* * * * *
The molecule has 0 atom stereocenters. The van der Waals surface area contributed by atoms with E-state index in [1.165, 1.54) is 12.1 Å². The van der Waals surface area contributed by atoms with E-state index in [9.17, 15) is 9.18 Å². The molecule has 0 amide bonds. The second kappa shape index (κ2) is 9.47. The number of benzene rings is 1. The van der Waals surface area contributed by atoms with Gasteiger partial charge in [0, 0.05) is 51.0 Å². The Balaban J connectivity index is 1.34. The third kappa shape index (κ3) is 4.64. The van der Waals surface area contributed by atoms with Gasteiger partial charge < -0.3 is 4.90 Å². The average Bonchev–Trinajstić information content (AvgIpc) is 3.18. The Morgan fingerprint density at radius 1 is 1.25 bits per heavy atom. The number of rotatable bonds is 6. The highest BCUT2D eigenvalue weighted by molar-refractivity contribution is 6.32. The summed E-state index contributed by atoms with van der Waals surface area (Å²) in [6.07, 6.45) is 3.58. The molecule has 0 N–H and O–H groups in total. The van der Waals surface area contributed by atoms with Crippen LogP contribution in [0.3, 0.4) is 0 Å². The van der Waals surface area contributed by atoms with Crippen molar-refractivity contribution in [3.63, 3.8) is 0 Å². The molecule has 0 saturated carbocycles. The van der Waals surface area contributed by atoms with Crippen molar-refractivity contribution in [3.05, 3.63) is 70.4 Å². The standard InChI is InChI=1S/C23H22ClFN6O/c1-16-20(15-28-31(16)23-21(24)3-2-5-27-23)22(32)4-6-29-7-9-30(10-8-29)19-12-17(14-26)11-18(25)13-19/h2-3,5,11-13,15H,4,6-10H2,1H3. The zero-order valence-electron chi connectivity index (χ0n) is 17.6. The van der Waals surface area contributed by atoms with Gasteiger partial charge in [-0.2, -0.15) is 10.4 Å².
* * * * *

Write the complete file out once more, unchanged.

The molecule has 0 atom stereocenters. The van der Waals surface area contributed by atoms with E-state index in [1.165, 1.54) is 12.1 Å². The van der Waals surface area contributed by atoms with E-state index in [9.17, 15) is 9.18 Å². The molecule has 0 amide bonds. The second kappa shape index (κ2) is 9.47. The number of benzene rings is 1. The van der Waals surface area contributed by atoms with Gasteiger partial charge in [0, 0.05) is 51.0 Å². The Balaban J connectivity index is 1.34. The third kappa shape index (κ3) is 4.64. The van der Waals surface area contributed by atoms with Gasteiger partial charge < -0.3 is 4.90 Å². The average Bonchev–Trinajstić information content (AvgIpc) is 3.18. The Morgan fingerprint density at radius 1 is 1.25 bits per heavy atom. The number of rotatable bonds is 6. The highest BCUT2D eigenvalue weighted by molar-refractivity contribution is 6.32. The summed E-state index contributed by atoms with van der Waals surface area (Å²) in [6.07, 6.45) is 3.58. The molecule has 0 N–H and O–H groups in total. The van der Waals surface area contributed by atoms with Crippen LogP contribution in [0.3, 0.4) is 0 Å². The van der Waals surface area contributed by atoms with Crippen molar-refractivity contribution in [3.63, 3.8) is 0 Å². The molecule has 0 saturated carbocycles. The van der Waals surface area contributed by atoms with Crippen molar-refractivity contribution in [3.05, 3.63) is 70.4 Å². The standard InChI is InChI=1S/C23H22ClFN6O/c1-16-20(15-28-31(16)23-21(24)3-2-5-27-23)22(32)4-6-29-7-9-30(10-8-29)19-12-17(14-26)11-18(25)13-19/h2-3,5,11-13,15H,4,6-10H2,1H3. The zero-order valence-electron chi connectivity index (χ0n) is 17.6. The van der Waals surface area contributed by atoms with Gasteiger partial charge in [-0.2, -0.15) is 10.4 Å².